According to one Cambridge academic, permissive attitudes about sex, marriage, drugs, and religion are “luxury beliefs; more status symbols for cultural elites than blueprints for the way they live. Rob Henderson first floated the idea of “luxury beliefs” in an essay in the New York Post, later at Quillette, and most recently in a podcast. He argues that beliefs that tend to be disastrous for poor and middle-class communities have become the modern equivalent of buying expensive clothes or hiring servants. It’s a way of showing off your wealth and signaling your status to fellow members of the upper class.
Living for the One who died and rose again not only removes us from the center of our own universe, but aligns our hearts and minds with what is actually true about the universe: that it belongs to God and that our purpose is given by Him not determined by us.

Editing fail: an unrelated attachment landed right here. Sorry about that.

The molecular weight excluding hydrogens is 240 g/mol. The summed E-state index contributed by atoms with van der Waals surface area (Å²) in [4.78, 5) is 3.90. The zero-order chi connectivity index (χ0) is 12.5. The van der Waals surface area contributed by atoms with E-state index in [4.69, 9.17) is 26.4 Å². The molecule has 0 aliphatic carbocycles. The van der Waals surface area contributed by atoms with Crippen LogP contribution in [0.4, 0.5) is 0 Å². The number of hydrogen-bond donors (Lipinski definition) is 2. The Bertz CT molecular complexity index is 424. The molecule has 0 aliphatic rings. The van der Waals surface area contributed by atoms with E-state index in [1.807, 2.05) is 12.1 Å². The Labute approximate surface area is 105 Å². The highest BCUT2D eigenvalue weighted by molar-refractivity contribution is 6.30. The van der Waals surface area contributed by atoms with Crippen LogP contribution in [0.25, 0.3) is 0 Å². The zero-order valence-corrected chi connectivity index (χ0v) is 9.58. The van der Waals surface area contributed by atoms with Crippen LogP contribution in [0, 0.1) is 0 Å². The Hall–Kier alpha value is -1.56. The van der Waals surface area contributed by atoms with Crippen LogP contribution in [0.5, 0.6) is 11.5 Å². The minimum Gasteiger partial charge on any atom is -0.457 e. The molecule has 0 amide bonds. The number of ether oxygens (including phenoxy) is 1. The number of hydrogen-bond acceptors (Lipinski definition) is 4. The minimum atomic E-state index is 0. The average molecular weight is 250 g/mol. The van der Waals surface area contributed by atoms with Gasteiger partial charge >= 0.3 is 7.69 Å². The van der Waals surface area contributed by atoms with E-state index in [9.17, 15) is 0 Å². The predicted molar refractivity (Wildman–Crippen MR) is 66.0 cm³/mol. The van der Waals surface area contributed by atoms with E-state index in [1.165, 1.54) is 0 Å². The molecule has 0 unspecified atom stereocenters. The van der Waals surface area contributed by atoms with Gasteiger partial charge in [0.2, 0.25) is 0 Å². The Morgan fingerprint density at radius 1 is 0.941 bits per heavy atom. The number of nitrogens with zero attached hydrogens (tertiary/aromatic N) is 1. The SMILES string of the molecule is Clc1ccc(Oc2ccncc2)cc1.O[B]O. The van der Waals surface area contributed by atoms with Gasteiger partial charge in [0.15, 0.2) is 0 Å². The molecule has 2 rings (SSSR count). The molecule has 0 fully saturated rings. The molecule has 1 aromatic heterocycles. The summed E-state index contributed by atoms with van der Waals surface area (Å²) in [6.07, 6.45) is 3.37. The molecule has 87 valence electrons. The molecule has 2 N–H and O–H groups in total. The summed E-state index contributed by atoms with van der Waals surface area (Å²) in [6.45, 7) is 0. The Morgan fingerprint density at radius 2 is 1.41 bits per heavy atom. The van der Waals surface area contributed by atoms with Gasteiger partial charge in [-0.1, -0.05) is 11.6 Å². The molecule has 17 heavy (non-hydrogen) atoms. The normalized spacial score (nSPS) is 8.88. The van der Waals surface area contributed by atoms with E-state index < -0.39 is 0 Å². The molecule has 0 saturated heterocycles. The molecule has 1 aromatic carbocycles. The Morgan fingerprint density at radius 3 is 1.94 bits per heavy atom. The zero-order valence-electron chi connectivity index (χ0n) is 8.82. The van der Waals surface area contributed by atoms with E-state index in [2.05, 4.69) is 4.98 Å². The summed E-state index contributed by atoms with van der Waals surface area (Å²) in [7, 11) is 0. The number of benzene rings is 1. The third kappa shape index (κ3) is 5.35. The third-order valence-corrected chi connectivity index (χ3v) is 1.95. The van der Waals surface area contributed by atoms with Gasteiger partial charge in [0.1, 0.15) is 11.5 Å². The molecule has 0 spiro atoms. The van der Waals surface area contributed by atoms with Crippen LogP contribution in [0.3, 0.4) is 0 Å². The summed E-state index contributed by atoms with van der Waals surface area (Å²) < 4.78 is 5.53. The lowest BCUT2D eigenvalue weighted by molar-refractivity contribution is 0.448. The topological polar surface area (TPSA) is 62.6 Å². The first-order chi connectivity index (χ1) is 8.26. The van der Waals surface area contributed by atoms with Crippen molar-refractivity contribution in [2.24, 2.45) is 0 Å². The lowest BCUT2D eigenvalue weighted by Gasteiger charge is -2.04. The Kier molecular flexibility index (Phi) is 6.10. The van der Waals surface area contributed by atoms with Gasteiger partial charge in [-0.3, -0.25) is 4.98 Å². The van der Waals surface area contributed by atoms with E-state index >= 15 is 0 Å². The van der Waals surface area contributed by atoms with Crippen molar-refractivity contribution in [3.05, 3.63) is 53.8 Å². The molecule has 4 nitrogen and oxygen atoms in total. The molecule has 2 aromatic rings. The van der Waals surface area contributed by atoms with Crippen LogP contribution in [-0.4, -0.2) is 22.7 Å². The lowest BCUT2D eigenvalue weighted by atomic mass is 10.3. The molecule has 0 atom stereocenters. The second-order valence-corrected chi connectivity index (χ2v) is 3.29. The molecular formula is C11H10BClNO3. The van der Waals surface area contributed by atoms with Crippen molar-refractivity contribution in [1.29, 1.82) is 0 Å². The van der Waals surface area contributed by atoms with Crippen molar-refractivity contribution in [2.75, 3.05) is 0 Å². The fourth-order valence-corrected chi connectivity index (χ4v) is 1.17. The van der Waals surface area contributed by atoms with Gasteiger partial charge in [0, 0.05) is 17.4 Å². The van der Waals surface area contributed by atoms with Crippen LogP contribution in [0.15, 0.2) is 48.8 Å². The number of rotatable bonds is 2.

During this time stuck at home, it’s all too easy for us and our children to lose touch with the outdoor activities, gym routines, and sports leagues that have been such a significant part of our lives for so long. With parents working from home and kids taking their classes online from the sofa or bedroom, homes have been quickly transformed into bustling workplaces and classrooms. As the boundaries between work, school and personal life are being redefined, we may be too stressed or too preoccupied managing household affairs to think about physical fitness.
But physical health is a crucial part of our overall well-being.